Parent-Teacher Conferences: Advice from the Teacher for First-Timers

Parent-Teacher Conferences: Advice from the Teacher for First-Timers

Communication is Key

The start of a new school year brings many new experiences, not only for children, but for parents as well. For some of you, the parent-teacher conference may be one of these new experiences. According to the National Education Association, “research has shown that parental involvement is the most important factor in a student’s success in school.” Now, while the term “conference” may have an intimidating connotation attached, it is important for parents to understand the positive outcomes of parents and teachers communicating closely about a child’s educational development.

Parents’ and Teachers’ Goals Should Align

The old adage “it takes a village” certainly applies here. While parents or guardians undoubtedly know their children best, teachers’ observations are uniquely valuable as well. Consider the time we teachers spend with our students–we know their peer groups, their interests, their quirks, strengths and weaknesses, etc. That said, the parent-teacher conference allows both parties to get a glimpse inside the student’s habits in and out of school. It is often that both parents and teachers leave a meeting with new information about the child. Whatever the circumstances may be, the most important thing to remember at a parent-teacher conference is that everyone seated at the table is there for one reason–the child. Regardless of the reason for the conference, every person present has the child’s best interest in mind.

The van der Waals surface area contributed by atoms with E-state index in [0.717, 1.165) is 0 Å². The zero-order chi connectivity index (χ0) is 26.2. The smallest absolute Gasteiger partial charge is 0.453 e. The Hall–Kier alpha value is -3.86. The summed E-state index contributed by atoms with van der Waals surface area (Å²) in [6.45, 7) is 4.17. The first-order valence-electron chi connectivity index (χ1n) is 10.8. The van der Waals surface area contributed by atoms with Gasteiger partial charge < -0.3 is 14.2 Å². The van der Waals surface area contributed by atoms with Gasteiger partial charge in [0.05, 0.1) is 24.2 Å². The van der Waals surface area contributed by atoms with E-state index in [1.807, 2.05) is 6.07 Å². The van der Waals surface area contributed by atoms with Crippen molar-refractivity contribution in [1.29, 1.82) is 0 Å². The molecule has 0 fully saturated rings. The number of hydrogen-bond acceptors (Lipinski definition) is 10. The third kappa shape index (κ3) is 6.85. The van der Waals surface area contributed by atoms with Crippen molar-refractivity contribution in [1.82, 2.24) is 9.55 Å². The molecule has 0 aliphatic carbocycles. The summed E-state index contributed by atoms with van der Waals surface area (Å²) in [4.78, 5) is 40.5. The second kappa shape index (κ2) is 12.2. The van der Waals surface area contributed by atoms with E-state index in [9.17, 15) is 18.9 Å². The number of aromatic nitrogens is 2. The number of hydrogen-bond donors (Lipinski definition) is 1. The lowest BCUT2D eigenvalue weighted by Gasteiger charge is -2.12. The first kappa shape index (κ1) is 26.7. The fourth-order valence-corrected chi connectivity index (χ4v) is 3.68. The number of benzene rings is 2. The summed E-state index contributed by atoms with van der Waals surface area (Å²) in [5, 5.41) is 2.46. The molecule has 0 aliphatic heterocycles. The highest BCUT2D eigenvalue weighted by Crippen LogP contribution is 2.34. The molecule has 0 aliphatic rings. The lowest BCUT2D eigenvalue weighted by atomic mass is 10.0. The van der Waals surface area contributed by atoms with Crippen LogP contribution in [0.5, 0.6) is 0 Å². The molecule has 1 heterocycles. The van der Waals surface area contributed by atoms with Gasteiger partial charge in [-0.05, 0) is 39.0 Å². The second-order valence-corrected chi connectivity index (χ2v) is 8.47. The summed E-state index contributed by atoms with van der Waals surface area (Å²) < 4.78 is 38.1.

Prepare Specific Questions

In preparation for the conference, it is beneficial that parents come prepared with specific questions for the teacher(s). Teachers will also have prepared questions and conferred with colleagues about the child’s academics beforehand. In fact, before your parent-teacher conference, it is possible that there were one or two prior conferences about the child with teachers, counselors, and administrators.

When preparing questions, it is best to keep the focus on the child. Ask about how your child has been progressing or regressing on assessments. Ask to see upcoming assignments or projects. Ask about possible after-school opportunities for help with specific classes. Teachers will ask questions as well. We may want to know if your child has worked with a tutor in the past. We may ask about your child’s specific homework routine, or study habits. It may help us to know if your child typically shies away from asking for help. We may also ask about after-school or weekend activities that require a large amount of time and energy from the child. All of these questions simply paint a better picture about how your child approaches school work and education.

Leave With an Action Plan in Place